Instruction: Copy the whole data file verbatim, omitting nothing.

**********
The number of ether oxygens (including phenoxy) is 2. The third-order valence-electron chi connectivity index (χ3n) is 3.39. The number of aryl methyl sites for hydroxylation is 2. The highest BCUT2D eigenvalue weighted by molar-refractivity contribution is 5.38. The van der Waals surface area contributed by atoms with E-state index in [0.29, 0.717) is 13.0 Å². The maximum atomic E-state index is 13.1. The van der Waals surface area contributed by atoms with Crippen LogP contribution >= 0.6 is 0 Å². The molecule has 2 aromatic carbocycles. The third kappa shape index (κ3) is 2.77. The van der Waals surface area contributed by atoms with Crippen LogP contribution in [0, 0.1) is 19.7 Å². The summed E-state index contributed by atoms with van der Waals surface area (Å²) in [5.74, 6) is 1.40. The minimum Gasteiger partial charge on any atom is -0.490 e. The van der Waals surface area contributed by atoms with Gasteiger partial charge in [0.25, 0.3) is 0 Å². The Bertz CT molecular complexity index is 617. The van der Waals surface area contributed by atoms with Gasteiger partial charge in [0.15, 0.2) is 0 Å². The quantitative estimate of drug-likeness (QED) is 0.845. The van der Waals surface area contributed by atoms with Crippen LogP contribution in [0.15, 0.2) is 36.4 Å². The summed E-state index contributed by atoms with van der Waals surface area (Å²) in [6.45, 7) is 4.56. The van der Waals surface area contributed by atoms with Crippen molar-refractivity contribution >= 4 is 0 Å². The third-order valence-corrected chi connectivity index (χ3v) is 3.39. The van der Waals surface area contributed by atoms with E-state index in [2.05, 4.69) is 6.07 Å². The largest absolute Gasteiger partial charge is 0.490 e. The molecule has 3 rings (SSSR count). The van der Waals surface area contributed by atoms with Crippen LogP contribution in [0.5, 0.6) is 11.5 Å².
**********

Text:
The number of ether oxygens (including phenoxy) is 2. The third-order valence-electron chi connectivity index (χ3n) is 3.39. The number of aryl methyl sites for hydroxylation is 2. The highest BCUT2D eigenvalue weighted by molar-refractivity contribution is 5.38. The van der Waals surface area contributed by atoms with E-state index in [0.29, 0.717) is 13.0 Å². The maximum atomic E-state index is 13.1. The van der Waals surface area contributed by atoms with Crippen LogP contribution >= 0.6 is 0 Å². The molecule has 2 aromatic carbocycles. The third kappa shape index (κ3) is 2.77. The van der Waals surface area contributed by atoms with Crippen LogP contribution in [0, 0.1) is 19.7 Å². The summed E-state index contributed by atoms with van der Waals surface area (Å²) in [5.74, 6) is 1.40. The minimum Gasteiger partial charge on any atom is -0.490 e. The van der Waals surface area contributed by atoms with Gasteiger partial charge in [0.25, 0.3) is 0 Å². The Bertz CT molecular complexity index is 617. The van der Waals surface area contributed by atoms with Gasteiger partial charge in [0.15, 0.2) is 0 Å². The quantitative estimate of drug-likeness (QED) is 0.845. The van der Waals surface area contributed by atoms with Crippen LogP contribution in [0.15, 0.2) is 36.4 Å². The summed E-state index contributed by atoms with van der Waals surface area (Å²) in [6.45, 7) is 4.56. The van der Waals surface area contributed by atoms with Crippen molar-refractivity contribution >= 4 is 0 Å². The third-order valence-corrected chi connectivity index (χ3v) is 3.39. The van der Waals surface area contributed by atoms with E-state index in [2.05, 4.69) is 6.07 Å². The largest absolute Gasteiger partial charge is 0.490 e. The molecule has 3 rings (SSSR count). The van der Waals surface area contributed by atoms with Crippen LogP contribution in [0.5, 0.6) is 11.5 Å².